Like Her Defense of Tyrannical Regimes, Angela Davis’s Anti-Semitism Has a Long Track Record

January 16, 2019 | Jonathan Tobin
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The Birmingham Civil Rights Institute in Alabama recently rescinded its decision to present a reward to the author and radical activist Angela Davis. Indeed, it was her commitment to the movement to boycott, divest from, and sanction Israel (BDS) that precipitated opposition to the institute’s decision. Davis and her allies have in response rushed to claim that her detractors are racist. Jonathan Tobin comments:

Davis . . . claimed she was being shunned because of her support for “the indivisibility of justice.” She and her supporters in Birmingham and elsewhere argued that her support for the Palestinian cause was inextricably linked to civil rights in the United States. That resonated with some institute board members who resigned in protest over the . . . treatment of Davis. . . .

[However], this is not the first time that anti-Semitism has played a part in Davis’s career. As a radical celebrity in the 1970s as well as a prominent Communist and supporter of the Soviet Union and its satellite regimes, she was asked to support the struggle for human rights in those countries. In particular, some on the left pleaded with her to aid Jews who were persecuted by the anti-Semitic Soviet government, which refused them the right to leave for Israel or to practice Judaism at home.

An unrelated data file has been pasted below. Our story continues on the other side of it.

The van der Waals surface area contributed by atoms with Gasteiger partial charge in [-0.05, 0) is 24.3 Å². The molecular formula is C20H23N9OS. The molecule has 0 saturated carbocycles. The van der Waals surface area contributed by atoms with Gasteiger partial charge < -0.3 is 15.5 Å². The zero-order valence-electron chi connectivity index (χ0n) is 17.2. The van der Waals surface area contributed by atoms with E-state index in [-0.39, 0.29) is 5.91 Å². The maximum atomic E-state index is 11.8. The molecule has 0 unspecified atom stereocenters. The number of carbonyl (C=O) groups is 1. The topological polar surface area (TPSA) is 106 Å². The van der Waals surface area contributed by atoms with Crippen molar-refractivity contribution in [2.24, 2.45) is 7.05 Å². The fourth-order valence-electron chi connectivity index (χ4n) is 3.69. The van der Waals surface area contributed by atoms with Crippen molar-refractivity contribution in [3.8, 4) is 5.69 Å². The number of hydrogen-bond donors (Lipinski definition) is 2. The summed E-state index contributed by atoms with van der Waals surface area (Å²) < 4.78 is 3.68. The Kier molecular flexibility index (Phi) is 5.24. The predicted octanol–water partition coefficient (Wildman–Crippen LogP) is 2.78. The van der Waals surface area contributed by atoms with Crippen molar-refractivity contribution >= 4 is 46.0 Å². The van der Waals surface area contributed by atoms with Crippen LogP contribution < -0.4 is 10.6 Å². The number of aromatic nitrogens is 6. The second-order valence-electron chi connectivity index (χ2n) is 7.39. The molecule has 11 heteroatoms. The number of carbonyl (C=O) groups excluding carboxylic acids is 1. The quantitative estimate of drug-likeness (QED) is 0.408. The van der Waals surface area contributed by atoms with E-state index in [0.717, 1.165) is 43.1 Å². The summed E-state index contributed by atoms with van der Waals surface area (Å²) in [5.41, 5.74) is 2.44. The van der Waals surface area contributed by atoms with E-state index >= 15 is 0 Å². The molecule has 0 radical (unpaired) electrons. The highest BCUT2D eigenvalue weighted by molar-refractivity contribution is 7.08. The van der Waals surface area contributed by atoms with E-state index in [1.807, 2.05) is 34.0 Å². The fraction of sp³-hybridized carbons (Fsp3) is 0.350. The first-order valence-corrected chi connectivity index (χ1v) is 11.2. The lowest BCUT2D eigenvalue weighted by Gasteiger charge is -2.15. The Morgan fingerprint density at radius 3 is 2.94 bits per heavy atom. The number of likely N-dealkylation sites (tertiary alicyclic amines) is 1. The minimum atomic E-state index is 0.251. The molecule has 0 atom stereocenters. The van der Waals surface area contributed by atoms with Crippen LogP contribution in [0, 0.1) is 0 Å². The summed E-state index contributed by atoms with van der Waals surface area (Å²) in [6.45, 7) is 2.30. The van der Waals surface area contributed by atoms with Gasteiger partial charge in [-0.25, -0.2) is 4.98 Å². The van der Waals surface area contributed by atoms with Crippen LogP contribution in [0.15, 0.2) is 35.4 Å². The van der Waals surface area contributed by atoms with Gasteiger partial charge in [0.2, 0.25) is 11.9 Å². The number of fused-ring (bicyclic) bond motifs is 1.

Her response was not merely silence. She actively supported the repressive regimes in Russia, East Germany, and Czechoslovakia and opposed the activities of Aleksandr Solzhenitsyn and other dissidents. Though she styled herself a “political prisoner” for being called to account for her role in an act of domestic terrorism [committed by the Black Panthers], Davis was quoted as saying of Czech dissidents, “They deserve what they get. Let them remain in prison.” According to Alan Dershowitz, who also asked for help for Jewish refuseniks and other prisoners of conscience, she told him, “They are all Zionist fascists and opponents of socialism.”

Davis and her defenders have sought to depict her critics as racists. But the idea that a person with a record of support for totalitarianism and consistent anti-Semitism deserves to be honored as a human-rights advocate is an insult not so much to the Jewish community but to genuine civil-rights heroes who fought for justice—and not, like Davis, to defend injustice.

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